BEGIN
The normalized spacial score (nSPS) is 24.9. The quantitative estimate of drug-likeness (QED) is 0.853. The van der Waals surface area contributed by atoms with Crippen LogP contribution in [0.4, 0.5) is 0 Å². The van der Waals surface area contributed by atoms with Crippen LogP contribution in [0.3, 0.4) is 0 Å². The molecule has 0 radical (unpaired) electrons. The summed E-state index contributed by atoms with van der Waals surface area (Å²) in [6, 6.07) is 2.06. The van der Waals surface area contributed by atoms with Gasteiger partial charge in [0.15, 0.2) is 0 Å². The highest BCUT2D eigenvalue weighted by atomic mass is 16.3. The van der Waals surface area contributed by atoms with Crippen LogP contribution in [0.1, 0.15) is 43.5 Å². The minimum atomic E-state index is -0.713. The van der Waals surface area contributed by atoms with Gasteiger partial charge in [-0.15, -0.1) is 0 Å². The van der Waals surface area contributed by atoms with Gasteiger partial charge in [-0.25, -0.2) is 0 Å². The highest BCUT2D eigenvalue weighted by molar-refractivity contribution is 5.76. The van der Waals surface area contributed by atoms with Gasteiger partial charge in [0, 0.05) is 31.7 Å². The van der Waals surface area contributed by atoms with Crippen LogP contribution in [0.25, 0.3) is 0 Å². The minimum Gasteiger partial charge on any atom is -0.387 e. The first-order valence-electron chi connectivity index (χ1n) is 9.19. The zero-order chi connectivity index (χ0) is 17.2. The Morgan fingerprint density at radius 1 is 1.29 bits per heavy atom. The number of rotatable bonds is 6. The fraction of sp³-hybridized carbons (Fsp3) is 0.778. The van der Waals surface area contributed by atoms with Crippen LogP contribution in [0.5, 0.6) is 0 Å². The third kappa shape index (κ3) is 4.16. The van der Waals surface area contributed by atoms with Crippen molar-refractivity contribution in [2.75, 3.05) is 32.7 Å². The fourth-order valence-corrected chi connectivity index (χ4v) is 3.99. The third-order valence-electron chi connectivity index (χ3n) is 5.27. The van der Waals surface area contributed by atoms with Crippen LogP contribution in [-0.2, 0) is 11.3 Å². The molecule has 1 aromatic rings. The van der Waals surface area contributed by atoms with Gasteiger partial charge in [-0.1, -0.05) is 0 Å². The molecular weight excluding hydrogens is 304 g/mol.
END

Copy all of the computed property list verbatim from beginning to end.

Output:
The normalized spacial score (nSPS) is 24.9. The quantitative estimate of drug-likeness (QED) is 0.853. The van der Waals surface area contributed by atoms with Crippen LogP contribution in [0.4, 0.5) is 0 Å². The van der Waals surface area contributed by atoms with Crippen LogP contribution in [0.3, 0.4) is 0 Å². The molecule has 0 radical (unpaired) electrons. The summed E-state index contributed by atoms with van der Waals surface area (Å²) in [6, 6.07) is 2.06. The van der Waals surface area contributed by atoms with Gasteiger partial charge in [0.15, 0.2) is 0 Å². The highest BCUT2D eigenvalue weighted by atomic mass is 16.3. The van der Waals surface area contributed by atoms with Crippen LogP contribution in [0.1, 0.15) is 43.5 Å². The minimum atomic E-state index is -0.713. The van der Waals surface area contributed by atoms with Gasteiger partial charge in [-0.15, -0.1) is 0 Å². The van der Waals surface area contributed by atoms with Gasteiger partial charge in [-0.25, -0.2) is 0 Å². The highest BCUT2D eigenvalue weighted by molar-refractivity contribution is 5.76. The van der Waals surface area contributed by atoms with Gasteiger partial charge in [0, 0.05) is 31.7 Å². The van der Waals surface area contributed by atoms with Crippen LogP contribution in [0.25, 0.3) is 0 Å². The minimum Gasteiger partial charge on any atom is -0.387 e. The first-order valence-electron chi connectivity index (χ1n) is 9.19. The zero-order chi connectivity index (χ0) is 17.2. The Morgan fingerprint density at radius 1 is 1.29 bits per heavy atom. The number of rotatable bonds is 6. The fraction of sp³-hybridized carbons (Fsp3) is 0.778. The van der Waals surface area contributed by atoms with Crippen LogP contribution in [0.5, 0.6) is 0 Å². The third kappa shape index (κ3) is 4.16. The van der Waals surface area contributed by atoms with Crippen molar-refractivity contribution in [2.75, 3.05) is 32.7 Å². The fourth-order valence-corrected chi connectivity index (χ4v) is 3.99. The third-order valence-electron chi connectivity index (χ3n) is 5.27. The van der Waals surface area contributed by atoms with Crippen LogP contribution in [-0.2, 0) is 11.3 Å². The molecule has 1 aromatic rings. The van der Waals surface area contributed by atoms with Gasteiger partial charge in [-0.1, -0.05) is 0 Å². The molecular weight excluding hydrogens is 304 g/mol.